- Associate Professor Jenny Bryant-Tokalau is a Geographer working in Te Tumu (School of Maori, Pacific and Indigenous Studies) Otago University, Dunedin, New Zealand. Currently her interests are adaptation to and donor responses to climate change in the Pacific, and private sector investment, housing and land issues in Fiji. She has published widely on Pacific poverty and inequality, disasters, land and urbanisation. Jenny has previously worked for the University of the South Pacific, The University of Papua New Guinea, PNG, Monash University and the United Nations Development Programme.
- Alison Blaiklock is a public health physician, Honorary Senior Clinical Lecturer in the Department of Public Health, Otago University Wellington, and member of the OraTaiao Executive. Her interests include child rights, the right to health, health promotion, global health, climate change, and health equity. She is a former Executive Director of the Health Promotion Forum of New Zealand and 2012 PHA Public Health Champion.
- Scott Willis. Scott transferred from academia to practical action in 2008, when he helped establish the Blueskin Resilient Communities Trust and became its manager. An MA in social anthropology (and speciality in rural sociology, along with study in geography and philosophy) has helped him navigate the challenges of establishing and maintaining a small charitable NGO. Since late 2009 his principal work has been project management of the Blueskin wind development, while building a stronger operational team and ensuring delivery of BRCT objectives. Scott is passionate about community, collaborative effort and confronting the great challenge of climate change. Scott also serves on the board of the Otago Chamber of Commerce and is a Trustee on the Cosy Homes Charitable Trust.
- Dr Hayley Bennett is a Public Health Physician and Coordinator for OraTaiao: The New Zealand Climate and Health Council. She was the lead author of a 2014 New Zealand Medical Journal paper on the health and equity impacts of climate change in Aotearoa-New Zealand. She coordinates the Sustainable Health Sector National Network – a group of health professionals across New Zealand who are working together to embed carbon reduction and environmental sustainability into District Health Boards and the wider health sector.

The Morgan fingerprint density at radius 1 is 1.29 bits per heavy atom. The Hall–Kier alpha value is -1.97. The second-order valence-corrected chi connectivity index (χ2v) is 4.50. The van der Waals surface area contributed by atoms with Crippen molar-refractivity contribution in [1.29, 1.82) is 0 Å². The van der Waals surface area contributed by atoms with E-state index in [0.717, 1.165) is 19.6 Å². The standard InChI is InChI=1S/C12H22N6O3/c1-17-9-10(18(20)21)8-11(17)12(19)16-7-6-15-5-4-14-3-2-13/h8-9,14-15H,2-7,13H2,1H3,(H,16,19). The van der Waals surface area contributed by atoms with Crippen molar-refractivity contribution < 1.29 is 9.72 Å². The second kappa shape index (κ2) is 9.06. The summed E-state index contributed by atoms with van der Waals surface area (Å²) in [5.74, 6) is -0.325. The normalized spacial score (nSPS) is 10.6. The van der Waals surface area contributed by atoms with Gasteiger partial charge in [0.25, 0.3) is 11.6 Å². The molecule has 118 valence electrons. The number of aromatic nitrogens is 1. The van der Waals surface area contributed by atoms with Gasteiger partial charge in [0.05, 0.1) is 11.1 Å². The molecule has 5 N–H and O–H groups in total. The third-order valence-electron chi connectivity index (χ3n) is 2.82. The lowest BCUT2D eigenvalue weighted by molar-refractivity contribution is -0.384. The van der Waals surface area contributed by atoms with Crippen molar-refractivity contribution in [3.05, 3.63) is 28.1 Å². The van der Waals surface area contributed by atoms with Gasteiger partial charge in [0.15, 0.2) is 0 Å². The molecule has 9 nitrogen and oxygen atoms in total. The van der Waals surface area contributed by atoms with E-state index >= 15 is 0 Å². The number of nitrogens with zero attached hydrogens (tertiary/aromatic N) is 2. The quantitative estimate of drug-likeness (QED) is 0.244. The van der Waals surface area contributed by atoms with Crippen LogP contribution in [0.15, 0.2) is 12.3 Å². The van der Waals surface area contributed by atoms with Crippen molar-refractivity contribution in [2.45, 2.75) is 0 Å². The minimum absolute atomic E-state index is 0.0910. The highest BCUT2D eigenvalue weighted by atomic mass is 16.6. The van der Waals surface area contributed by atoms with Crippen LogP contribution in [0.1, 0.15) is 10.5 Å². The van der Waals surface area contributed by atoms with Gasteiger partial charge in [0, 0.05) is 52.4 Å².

- Penny Hulse is Deputy Mayor of Auckland.
$300 early bird and $400 after 22 December 2015
$100 flat fee for attending by web-based video conference. See below.
For those who are unable to travel to this course, we will also be offering access by internet-based video conference. Those who register for this video-conference version will be able to view it remotely, ie: from your work/home computer.
It is important to note that you will see and hear the presenter(s) but if you want to enter any discussion this can only be done by typing in a message. The speaker/audience will not be able to see or hear you.
You will also need to complete a simple system check in the week before the course to ensure your IT set-up allows you to see/hear satisfactorily. Details will be sent to you following registration.
Registration for this video conference is offered at the reduced rate of $100. There will not be catering or a course folder provided for those attending in this way. To register please click the button below and on the registration page check the course box that says (video conference).